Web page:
And if he did have any compassion for others, then like Mrs Jellyby in Bleak House it was a feeling entirely limited to those he had never met. His caring was at a distance, while those who knew him, with a single exception, were wary of him and notably disinclined to express any admiration for a man they clearly viewed as disagreeable. Even his only son had chosen to forsake the family wealth at a young age rather than remain in close contact with his father. A letter received by the police the day following the murder may hint at the reasons those who knew Randolph were inclined to dislike him. It was a signed confession from the butler detailing his involvement in an unsolved burglary; it had been suppressed by Randolph while he lived and forwarded to the police by his solicitors when he died, and it can only be guessed what penalty he extracted from Raught as a consequence of this knowledge.

Philip Trent's crime-solving days are long behind him, and his main interest now is his painting. He had recently painted Randolph's portrait, but even more recently he had called on Randolph on a personal matter, and had been witness to the man's unpleasant temper. Perhaps by chance or perhaps by design, he seems to have been the last person, other than the murderer, to see Randolph alive.

But this is only one aspect amongst many which connect Trent with the murder and stimulate his interest: his friend Inspector Bligh is the detective in charge of the investigation and he wishes to make use of him as a sounding board, and then a long-time friend readily and perplexingly confesses his guilt, just after attempting suicide, and immediately before succumbing to mental collapse. As much as he respects the abilities of Inspector Bligh, Trent's personal knowledge has him doubting the confession and intent on finding the truth. It is soon clear that it had been the murderer's intention to create a false trail suggesting himself as the perpetrator, a plan which miscarried from the start, but which gives the book its name.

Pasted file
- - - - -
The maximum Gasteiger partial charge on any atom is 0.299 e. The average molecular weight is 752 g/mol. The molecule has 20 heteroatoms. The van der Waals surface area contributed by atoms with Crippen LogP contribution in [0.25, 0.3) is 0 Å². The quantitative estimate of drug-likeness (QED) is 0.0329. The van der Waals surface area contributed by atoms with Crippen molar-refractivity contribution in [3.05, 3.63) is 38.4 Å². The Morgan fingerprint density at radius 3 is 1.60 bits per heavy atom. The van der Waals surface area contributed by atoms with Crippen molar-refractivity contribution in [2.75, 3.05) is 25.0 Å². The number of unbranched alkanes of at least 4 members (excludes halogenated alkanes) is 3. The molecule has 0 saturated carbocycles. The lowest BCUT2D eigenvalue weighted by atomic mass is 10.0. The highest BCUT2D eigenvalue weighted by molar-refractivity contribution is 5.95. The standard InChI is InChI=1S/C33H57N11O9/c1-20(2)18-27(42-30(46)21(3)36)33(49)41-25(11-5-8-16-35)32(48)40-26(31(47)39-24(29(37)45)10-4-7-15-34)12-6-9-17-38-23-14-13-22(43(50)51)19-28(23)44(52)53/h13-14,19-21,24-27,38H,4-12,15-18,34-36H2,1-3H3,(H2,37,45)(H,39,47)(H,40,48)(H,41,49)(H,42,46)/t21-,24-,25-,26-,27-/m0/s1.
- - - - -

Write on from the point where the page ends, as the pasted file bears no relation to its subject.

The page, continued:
The disparity between how a man can be perceived by the world and how he really is, in this case assumed benevolent when really frugal, and caring when truly controlling, is an interesting sideline in what seems otherwise a fairly conventional detective story featuring an appealing and capable amateur sleuth and a victim no one seems too concerned to mourn. These latter elements also appear in Trent's Last Case, but this is in itself more interesting historically as it is such an early book, and he also puts them to a much more interesting use, with the easy confidence of the amateur sleuth integral to the story being told. But that is the story for next week.


  1. I've read Trent's Last Case, because Dorothy L. Sayers admired it so much & wrote to Bentley that Peter Wimsey borrowed from Trent. I bought a copy of this one when I came across it, but it's still sitting on the TBR shelves.

  2. The 'C' in E.C. Bentley's name was Clerihew, which is an interesting aspect- did he really want to be a wine merchant? He also invited the Clerihew- a popular verse form- and named it after himself. As an economist you may appreciate this: John Stuart Mill,
    By a mighty effort of will,
    Overcame his natural bonhomie
    And wrote Principles of Political Economy

  3. I also picked up Trent's Own Case in a batch of old Penguins, I thought that it had a promising start but then became quite dull

  4. how glorious to come home to a box of penguins at the end of the drive!

  5. It would be, I assume, co-auther Herbert Warner-Allen, celebrated writer on wine, who introduced Clerihew to oenology.